Please use this identifier to cite or link to this item: http://hdl.handle.net/2381/38039
Title: Large-Scale Mapping of Forest Aboveground Biomass Retrieval from Maximum Entropy using SAR and Optical Satellite Data and Topographic Variables
Authors: Rodríguez Veiga, Pedro
Supervisors: Balzter, Heiko
Tansey, Kevin
Award date: 7-Sep-2016
Presented at: University of Leicester
Abstract: A Maximum Entropy (MaxEnt) algorithm was calibrated with ground data to generate living aboveground biomass (AGB), its associated uncertainty, and forest probability maps for Mexico. The input predictor layers were extracted from Optical and Synthetic Aperture Radar (SAR) imagery, as well as from a digital elevation model. The combination of the three spatial datasets showed superior accuracy and lower relative error (0.31 and 58%) than the use of single dataset (0.12 - 0.19, and 62% - 74%) or two datasets (0.25 - 0.28, and 58% - 59%). The AGB map showed a root mean square error (RMSE) of 17.3 t C ha-1 and R2 = 0.31 when validated with inventory plots. The total carbon stored in forests was estimated to be 1.69 Gt C ± 1%, which agrees with the total national estimations. This new map proved to have similar accuracy as previous AGB maps of Mexico, but to be more representative of the shape of the probability distribution function of AGB in the national forest inventory data. Different forest area masks with similar forest definitions but originating from different sensors are widely-used to constrain AGB retrievals. The use of different forest masks yielded differences of about 24.1 million ha in forest cover extent and 0.36 Gt C in total carbon stocks for Mexico. A forest cover mask derived from the combination of spatial datasets showed higher accuracy (κ=0.83) than alternative masks derived from SAR (0.78) or optical datasets (κ=0.66). This work found an increasing AGB trend with elevation in Mexico, and that the allometric relationship between AGB and canopy height (H) at plot level significantly varies within biomes and across the topographic gradient (p-value < 0.001). As a result, the amount of AGB per unit of H at higher altitudes is higher than at lower altitudes. This has implications in the use of generalised models across large areas such as those seen in the tropical carbon maps (TCMs) (Saatchi et al., 2011b, Baccini et al., 2012). TCMs show large discrepancies when compared to in-situ observations and regionally calibrated maps. The use of a single allometry (vs. regional allometry), and the calibration of the algorithm without taking into account regional variations are the main sources of the discrepancies. Errors up to 74% are found in this thesis when using the continental allometry from Saatchi et al. (2011b) over Mexico. The results show that the variability on forest ecosystems play a key role when mapping AGB at larger scales. Thus, approaches that take into account these regional variations, are the way forward to improve these products.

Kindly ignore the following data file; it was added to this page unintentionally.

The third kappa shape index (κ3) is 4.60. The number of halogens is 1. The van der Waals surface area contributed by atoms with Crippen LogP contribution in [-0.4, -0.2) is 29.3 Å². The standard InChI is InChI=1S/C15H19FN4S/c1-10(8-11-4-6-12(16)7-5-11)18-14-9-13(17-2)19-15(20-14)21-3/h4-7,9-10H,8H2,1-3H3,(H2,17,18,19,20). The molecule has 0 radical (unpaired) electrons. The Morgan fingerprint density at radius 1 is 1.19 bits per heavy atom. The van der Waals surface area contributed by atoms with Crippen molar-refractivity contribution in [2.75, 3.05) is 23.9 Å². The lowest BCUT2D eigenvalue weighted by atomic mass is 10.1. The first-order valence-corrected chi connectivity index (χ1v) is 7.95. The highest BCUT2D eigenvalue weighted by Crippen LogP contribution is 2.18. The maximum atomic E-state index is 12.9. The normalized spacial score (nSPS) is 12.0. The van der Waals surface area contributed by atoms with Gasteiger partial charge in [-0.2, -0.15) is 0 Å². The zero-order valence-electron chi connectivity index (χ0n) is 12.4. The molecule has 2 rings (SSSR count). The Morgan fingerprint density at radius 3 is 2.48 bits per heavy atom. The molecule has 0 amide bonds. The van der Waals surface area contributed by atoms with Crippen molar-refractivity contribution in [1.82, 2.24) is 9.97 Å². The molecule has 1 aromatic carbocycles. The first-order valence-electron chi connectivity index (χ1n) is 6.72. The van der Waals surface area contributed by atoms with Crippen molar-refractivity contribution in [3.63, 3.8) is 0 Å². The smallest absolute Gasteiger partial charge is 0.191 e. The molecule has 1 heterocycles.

Links: http://hdl.handle.net/2381/38039
Type: Thesis
Level: Doctoral
Qualification: PhD
Rights: Copyright © the author. All rights reserved.
Appears in Collections:Leicester Theses
Theses, Dept. of Geography

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